At midnight, my eight day, 70 hour clock picks up the 10 hours and 43 minutes I used up nine days ago, making 11 hours and 29 minutes. I will awaken at a quarter till two, when my 11 hour clock is renewed after the ten hours in Limbo. The 14 hour clocks start when I log my pre trip inspection, shortly before I leave to deliver the last of the catfish. That should take exactly two hours at the DC, since they would have to pay me to stay longer. That is called “detention pay” and was a procedure adopted when drivers refused loads to certain abusive DC’s who burn up all their drive time while they wait to be unloaded. I have it from knowledgeable sources that Wal-Mart DC 7010 would drag out unloading for seven hours, throwing away the drive time of drivers who – like me for the last few days – have their 11 hour clock consumed by the 14 hour clock. When they do that, it is like they reached into the driver’s pocket, pulled out a hundred dollars or so, and burned it in front of his eyes.
Now that they have to pay drivers some little pittance, they are suddenly all about efficiency, getting them in and out of the doors in exactly the free two hours. We will pick up the story tomorrow at the End of Trip. I’ll go use up one of my shower credits now.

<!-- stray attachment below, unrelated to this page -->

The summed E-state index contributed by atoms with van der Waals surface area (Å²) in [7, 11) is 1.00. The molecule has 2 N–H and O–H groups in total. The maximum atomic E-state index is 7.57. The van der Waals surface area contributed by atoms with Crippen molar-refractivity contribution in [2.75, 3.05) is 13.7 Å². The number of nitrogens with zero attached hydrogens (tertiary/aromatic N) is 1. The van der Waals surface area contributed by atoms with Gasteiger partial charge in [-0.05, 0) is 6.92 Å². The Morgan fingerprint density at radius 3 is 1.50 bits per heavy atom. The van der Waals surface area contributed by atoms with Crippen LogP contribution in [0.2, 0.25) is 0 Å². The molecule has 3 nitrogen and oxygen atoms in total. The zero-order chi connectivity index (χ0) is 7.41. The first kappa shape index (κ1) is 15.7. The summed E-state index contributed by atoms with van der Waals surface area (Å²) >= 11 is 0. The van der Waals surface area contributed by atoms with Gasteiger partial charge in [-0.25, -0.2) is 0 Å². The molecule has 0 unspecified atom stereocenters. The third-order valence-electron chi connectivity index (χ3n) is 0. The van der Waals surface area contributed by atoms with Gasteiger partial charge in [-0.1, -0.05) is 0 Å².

Wal-Mart Distribution Center (DC) #7010, New Caney, Texas, September 10, 2016 3:53 AM
I hit the “rack” to have a short nap before going for a shower. There had been 14 showers available at 3 PM. At 8 PM there were 0 (Zero), so maybe after the final drop.
This DC has us break the seal, open the doors, bump the gate at the door and then uncouple and pull up about five feet. All this is to assure they won’t find the trailer moving while they ignore the thawing load for an hour or so – oh, and when they actually unload. I almost had an opportunity to unload myself and possibly capture the $50 they will pay to take two pallets to the freezer. It would have taken me less than a half hour, with a human-powered pallet jack, or maybe an hour carrying the 112 Gorton’s boxes in by hand. But, the Company has generously already agreed to pay that automatically to the illegal aliens – through a sub-contractor with legit credentials, of course.
It has been a full hour since I bumped the dock and the light in my mirror is still green, which means they have not even begun to think about unloading. My “Arrived” message and the gate records say I got here at (actually 20 minutes before) my appointment. I would bet you $100 that the call from Receiving telling me to pick up the paperwork will come at 5:10 AM – the “free” limit, before Detention Pay.